I powered through the teeth biting from halfway through month 3 to halfway through month 5. Occasionally I’d take days off from nursing to pump bottles for his feeds when my nipples couldn’t handle it and I was mentally exhausted from the stress of waiting to get bit while nursing.

The Difficult Decision to End our Breastfeeding Journey

Finally, once his top two teeth fully emerged in addition to his bottom two teeth and he was able to draw blood when biting, I knew I couldn’t keep on like this. I cried many, many times while nursing him during his biting stage. He’d bite, I’d remove him, he’d cry in frustration and I’d cry because I was mourning the simplicity and pain-free past of our breastfeeding journey.

I also cried because I hated to make him so upset and confused when I’d take him off the breast every time he bit. Our very last nursing session ever, when I knew in my heart I couldn’t keep doing this, I cried for probably 5 minutes while holding him close to my chest. It might seem silly to someone who has never breastfed before, but I never envisioned our breastfeeding journey ending so soon and in such a defeating and painful way.

We both enjoyed nursing and I hated that I was taking that away from him. I experienced major mom guilt, and still do sometimes when I think about it. I loved looking down at his sweet face while he nursed and knowing I was nourishing him with my body.

But I also know how powering through the biting was making me feel. I was experiencing severe anxiety and stress. My milk supply also suffered because of my stress. I knew ending our breastfeeding journey was the best choice I could make to continue being the best mom I could be to Noah, even though it was a very difficult choice and took months to finally make. Ultimately, having mental stability was more important than breastfeeding to me.

Exclusively Pumping

From months 5.5-6.5, I exclusively pumped for all of Noah’s feeds. However, my husband was working 12 hour shifts 5 days per week so it was extremely difficult exclusively pumping while handling Noah solo. I couldn’t pick him up or hold him while pumping. Many times, when I tried to hold him while pumping, I’d spill my milk which is extremely defeating as an exclusive pumper. It’s like spilling a limited supply of liquid gold.

During every nap, I pumped. If you follow me on YouTube and have been wondering where I’ve been, this is the long awaited answer I’ve yet to share. Every minute of “down time” I have has been spent pumping. It’s pretty hard to film a YouTube video when I’m strapped to a pump like a cow. That’s how it has felt anyway.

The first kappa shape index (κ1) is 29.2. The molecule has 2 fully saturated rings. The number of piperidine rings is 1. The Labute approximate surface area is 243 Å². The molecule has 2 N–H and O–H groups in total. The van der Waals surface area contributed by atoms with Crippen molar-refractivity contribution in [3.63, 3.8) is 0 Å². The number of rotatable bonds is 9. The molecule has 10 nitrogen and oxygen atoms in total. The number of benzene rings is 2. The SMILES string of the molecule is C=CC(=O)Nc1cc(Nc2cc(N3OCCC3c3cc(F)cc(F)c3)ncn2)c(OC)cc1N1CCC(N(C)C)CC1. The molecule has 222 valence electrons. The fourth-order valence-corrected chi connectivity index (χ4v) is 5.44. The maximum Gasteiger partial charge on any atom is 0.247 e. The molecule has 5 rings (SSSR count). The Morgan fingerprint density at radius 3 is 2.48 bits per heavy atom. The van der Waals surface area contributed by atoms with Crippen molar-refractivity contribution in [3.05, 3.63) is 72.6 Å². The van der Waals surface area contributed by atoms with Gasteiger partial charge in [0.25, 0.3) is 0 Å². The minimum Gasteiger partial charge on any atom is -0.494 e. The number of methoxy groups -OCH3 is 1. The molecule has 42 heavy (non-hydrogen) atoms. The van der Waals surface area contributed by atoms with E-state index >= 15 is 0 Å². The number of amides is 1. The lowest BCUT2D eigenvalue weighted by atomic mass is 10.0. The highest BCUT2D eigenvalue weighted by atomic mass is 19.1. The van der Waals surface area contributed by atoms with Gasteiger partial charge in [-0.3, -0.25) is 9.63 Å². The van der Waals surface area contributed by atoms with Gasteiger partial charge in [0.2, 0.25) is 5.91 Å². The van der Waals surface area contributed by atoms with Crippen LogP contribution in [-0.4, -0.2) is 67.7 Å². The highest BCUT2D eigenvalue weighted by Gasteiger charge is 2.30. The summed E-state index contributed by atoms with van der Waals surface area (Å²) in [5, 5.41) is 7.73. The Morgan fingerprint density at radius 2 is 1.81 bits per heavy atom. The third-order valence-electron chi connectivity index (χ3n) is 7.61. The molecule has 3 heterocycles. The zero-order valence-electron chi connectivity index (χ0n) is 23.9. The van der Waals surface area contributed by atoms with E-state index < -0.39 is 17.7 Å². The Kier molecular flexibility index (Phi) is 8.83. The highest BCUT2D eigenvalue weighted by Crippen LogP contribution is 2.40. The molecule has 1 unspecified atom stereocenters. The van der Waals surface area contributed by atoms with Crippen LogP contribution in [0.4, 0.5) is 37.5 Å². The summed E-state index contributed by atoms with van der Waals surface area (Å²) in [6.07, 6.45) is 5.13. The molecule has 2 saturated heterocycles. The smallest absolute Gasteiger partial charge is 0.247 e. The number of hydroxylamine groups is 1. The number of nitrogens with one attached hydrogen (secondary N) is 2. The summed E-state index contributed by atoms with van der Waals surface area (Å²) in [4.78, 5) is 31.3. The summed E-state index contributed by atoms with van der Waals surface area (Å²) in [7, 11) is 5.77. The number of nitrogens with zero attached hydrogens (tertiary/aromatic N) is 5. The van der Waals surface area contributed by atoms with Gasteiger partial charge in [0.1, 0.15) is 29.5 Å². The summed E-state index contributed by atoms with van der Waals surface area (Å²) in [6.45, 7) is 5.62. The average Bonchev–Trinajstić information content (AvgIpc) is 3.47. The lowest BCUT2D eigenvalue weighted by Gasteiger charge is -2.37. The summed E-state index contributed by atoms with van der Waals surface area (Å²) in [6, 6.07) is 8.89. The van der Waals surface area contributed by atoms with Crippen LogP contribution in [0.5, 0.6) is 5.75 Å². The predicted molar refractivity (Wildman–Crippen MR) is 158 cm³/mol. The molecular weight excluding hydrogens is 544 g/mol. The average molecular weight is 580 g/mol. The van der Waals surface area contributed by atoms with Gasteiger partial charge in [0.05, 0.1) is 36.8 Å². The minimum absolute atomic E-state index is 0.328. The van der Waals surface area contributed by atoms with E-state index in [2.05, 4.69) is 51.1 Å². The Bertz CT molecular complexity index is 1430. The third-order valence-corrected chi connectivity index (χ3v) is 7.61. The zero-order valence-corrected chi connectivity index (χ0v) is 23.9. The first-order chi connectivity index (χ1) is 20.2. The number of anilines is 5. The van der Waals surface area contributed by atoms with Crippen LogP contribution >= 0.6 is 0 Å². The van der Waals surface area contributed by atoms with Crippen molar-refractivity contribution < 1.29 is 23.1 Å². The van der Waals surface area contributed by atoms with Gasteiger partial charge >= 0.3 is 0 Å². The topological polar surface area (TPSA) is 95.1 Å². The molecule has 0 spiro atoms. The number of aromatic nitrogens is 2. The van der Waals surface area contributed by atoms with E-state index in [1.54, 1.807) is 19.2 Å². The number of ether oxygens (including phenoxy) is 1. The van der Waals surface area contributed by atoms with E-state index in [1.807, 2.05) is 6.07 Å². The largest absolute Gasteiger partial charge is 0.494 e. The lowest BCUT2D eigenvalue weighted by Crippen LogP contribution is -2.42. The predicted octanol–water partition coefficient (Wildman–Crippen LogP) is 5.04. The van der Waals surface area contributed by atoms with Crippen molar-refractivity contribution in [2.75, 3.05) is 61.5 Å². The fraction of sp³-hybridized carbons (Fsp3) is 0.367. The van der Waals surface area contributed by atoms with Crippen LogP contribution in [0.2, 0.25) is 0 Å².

Finally, after much thought and research, I decided I’d pump 3 times per day and supplement the rest of Noah’s milk with formula. I’ve been doing this for about a month now and it has helped tremendously. I now pump in the morning, once midday, and once after Noah goes down for the night. It’s still time consuming, and a huge part of me is still mourning breastfeeding Noah and am sad I’ll never get that back, but I still feel I’ve made the best decision for us.

Noah is still receiving mostly breastmilk for his feeds, in addition to solids and a small supplementation of formula. I feel good that I can still supply him with that God-created nutrition but also have a little bit of my life back. I don’t view formula as evil and don’t judge anyone one single bit for using formula 100% of the time or for supplementing. This is just what I’ve chosen for myself and Noah and it’s been a decision I’m happy with.

Where the Journey Goes From Here…

So that’s where we’re at for now. Based on how I feel now, I imagine I’ll continue pumping three times per day until Noah is a year old. Maybe I’ll even only need to pump once or twice per day as we near Noah’s first birthday depending on how much milk he requires. But I’m also okay if I don’t make it to a year and start giving Noah more formula. Taking the pressure off has helped me tremendously.

I won’t decide on a whim what I’m going to do based on a bad day, but if it’s been a week or two and what I’m doing isn’t working for us anymore, then I’m okay to change things. If there’s anything I’ve learned from motherhood so far, it’s these two things.

One: Don’t base your decisions on pre-conceived expectations because almost nothing goes the way you had imagined it would.


Two: There are no awards in motherhood. No one is going to give you a medal or a gold star for making it a year breastfeeding (or more). Do what’s best for you and your baby.

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  1. Molly says

    Thank you so much for sharing this! Although my breast-feeding journey has not been as rough as yours, or at least not so far, I definitely resonate with you with the crying. I am not prone to crying normally, but I cried so much the first couple of weeks when Ruthie was refusing to latch. Thank you for sharing your struggles and describing the “happy medium“ you found now!